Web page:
Computational Thinking is an essential skill for the 21st-century. It is a method for problem solving, a prerequisite for learning to write computer scripts and to conduct computational drug research.
In this course, we will explore examples of computational thinking in drug research. We will start with a basic introduction to programming in R and follow this up with a computational view on mathematical equations, limits, partial derivatives and graphs of functions. We will then explore the use of linear models for statistical inference testing and how to apply this in R. A substantial part of the course will be hands-on-training in scripting your own computer programs in R using data sets that are relevant in drug research.
The student is able to:
Solve mathematical equations, calculate limits and partial derivatives and draw graphs of functions
Analyse one-dimensional (1D) differential equations by pen and paper and interpret output from such analysis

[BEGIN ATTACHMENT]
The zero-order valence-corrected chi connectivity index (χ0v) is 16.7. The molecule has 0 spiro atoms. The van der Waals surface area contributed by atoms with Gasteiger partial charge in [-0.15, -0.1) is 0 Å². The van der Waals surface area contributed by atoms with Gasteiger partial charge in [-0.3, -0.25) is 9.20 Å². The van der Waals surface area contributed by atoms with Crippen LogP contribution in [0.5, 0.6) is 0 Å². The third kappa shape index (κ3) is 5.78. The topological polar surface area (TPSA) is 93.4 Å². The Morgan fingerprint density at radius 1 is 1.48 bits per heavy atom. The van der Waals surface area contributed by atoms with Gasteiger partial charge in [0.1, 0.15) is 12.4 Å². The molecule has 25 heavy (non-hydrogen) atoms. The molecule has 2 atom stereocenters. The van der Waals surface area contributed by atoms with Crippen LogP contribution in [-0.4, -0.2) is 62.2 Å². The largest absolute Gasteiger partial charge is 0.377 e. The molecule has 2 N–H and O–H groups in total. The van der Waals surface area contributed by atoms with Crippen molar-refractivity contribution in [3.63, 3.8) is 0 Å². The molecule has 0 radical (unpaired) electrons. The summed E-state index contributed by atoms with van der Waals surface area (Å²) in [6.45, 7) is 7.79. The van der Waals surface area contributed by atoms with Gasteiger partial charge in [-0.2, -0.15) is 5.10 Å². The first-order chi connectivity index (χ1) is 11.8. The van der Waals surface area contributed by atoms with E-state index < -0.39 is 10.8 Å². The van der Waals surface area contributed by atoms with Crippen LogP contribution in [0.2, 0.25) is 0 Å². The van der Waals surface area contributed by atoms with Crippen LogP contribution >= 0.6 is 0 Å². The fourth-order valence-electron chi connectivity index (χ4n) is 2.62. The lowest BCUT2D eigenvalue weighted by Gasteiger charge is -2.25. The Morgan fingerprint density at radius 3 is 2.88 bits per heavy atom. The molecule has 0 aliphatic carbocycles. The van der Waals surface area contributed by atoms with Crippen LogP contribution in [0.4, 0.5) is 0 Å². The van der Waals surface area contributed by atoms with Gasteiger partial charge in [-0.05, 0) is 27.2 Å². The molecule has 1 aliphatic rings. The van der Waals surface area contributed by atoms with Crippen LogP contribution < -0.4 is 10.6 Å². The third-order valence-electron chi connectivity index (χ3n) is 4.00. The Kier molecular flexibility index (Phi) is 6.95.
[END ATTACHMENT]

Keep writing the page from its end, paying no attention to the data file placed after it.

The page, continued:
Program an R-script to analyse mathematical equations including 1D differential equations
Program an R-script to format and analyze a (drug related) dataset and visualize the data
Peform statistical inference tests using linear models in R on data that often arises in drug research
Literature will be provided during the course.
Dhr. G. Burger, MSc
Mode of instruction
Practical course, consisting of: lectures, demonstrations, computer exercises, literature research and a group assignment.
Students will be assessed on the following modalities:
Weekly scripting tests (20%)
Group data-analysis assignment (20%)
Total grade = 100%
Admission requirements & Registration
This course is mandatory for and restricted to students who do the Minor ‘Computational approach to Disease Signaling and Drug Targets’ (CADSDT; the entire Minor or only Part 1), the Minor ‘Modern Drug Discovery’ (MDD) and the Elective Module ‘DSDT’. The same admission criteria apply to this course as for the respective afore mentioned programs. Registration for the lectures and exam via uSis is mandatory.